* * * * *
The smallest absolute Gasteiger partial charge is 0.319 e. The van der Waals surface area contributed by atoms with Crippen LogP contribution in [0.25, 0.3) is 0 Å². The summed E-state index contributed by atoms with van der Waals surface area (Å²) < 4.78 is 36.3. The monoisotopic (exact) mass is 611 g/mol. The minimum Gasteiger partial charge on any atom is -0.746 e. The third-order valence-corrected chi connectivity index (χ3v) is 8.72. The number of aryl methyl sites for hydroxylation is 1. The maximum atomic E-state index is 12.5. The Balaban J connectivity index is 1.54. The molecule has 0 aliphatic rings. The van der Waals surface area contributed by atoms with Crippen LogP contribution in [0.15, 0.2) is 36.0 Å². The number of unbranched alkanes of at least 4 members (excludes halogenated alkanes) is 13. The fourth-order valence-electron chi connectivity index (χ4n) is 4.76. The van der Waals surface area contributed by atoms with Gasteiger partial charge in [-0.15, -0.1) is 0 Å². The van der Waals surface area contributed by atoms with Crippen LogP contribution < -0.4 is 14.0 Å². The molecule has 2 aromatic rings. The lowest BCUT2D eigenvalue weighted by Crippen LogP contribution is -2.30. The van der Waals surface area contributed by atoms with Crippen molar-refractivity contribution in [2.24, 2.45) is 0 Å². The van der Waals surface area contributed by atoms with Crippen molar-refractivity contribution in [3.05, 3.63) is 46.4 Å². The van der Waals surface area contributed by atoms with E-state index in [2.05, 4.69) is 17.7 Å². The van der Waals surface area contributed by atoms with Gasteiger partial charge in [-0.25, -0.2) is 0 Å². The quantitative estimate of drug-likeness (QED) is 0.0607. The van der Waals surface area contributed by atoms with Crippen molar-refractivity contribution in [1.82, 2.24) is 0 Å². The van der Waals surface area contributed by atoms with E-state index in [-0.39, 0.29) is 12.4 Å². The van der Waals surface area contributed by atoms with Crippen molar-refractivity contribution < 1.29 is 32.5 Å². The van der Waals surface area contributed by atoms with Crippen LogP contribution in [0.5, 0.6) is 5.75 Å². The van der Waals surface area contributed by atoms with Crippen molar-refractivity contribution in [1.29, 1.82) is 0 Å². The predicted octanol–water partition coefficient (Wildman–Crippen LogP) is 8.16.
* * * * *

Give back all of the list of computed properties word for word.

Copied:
The smallest absolute Gasteiger partial charge is 0.319 e. The van der Waals surface area contributed by atoms with Crippen LogP contribution in [0.25, 0.3) is 0 Å². The summed E-state index contributed by atoms with van der Waals surface area (Å²) < 4.78 is 36.3. The monoisotopic (exact) mass is 611 g/mol. The minimum Gasteiger partial charge on any atom is -0.746 e. The third-order valence-corrected chi connectivity index (χ3v) is 8.72. The number of aryl methyl sites for hydroxylation is 1. The maximum atomic E-state index is 12.5. The Balaban J connectivity index is 1.54. The molecule has 0 aliphatic rings. The van der Waals surface area contributed by atoms with Crippen LogP contribution in [0.15, 0.2) is 36.0 Å². The number of unbranched alkanes of at least 4 members (excludes halogenated alkanes) is 13. The fourth-order valence-electron chi connectivity index (χ4n) is 4.76. The van der Waals surface area contributed by atoms with Gasteiger partial charge in [-0.15, -0.1) is 0 Å². The van der Waals surface area contributed by atoms with Crippen LogP contribution < -0.4 is 14.0 Å². The molecule has 2 aromatic rings. The lowest BCUT2D eigenvalue weighted by Crippen LogP contribution is -2.30. The van der Waals surface area contributed by atoms with Crippen molar-refractivity contribution in [2.24, 2.45) is 0 Å². The van der Waals surface area contributed by atoms with Crippen molar-refractivity contribution in [3.05, 3.63) is 46.4 Å². The van der Waals surface area contributed by atoms with E-state index in [2.05, 4.69) is 17.7 Å². The van der Waals surface area contributed by atoms with Gasteiger partial charge in [-0.25, -0.2) is 0 Å². The quantitative estimate of drug-likeness (QED) is 0.0607. The van der Waals surface area contributed by atoms with Crippen molar-refractivity contribution in [1.82, 2.24) is 0 Å². The van der Waals surface area contributed by atoms with E-state index in [-0.39, 0.29) is 12.4 Å². The van der Waals surface area contributed by atoms with Crippen molar-refractivity contribution < 1.29 is 32.5 Å². The van der Waals surface area contributed by atoms with Crippen LogP contribution in [0.5, 0.6) is 5.75 Å². The van der Waals surface area contributed by atoms with Crippen molar-refractivity contribution in [1.29, 1.82) is 0 Å². The predicted octanol–water partition coefficient (Wildman–Crippen LogP) is 8.16.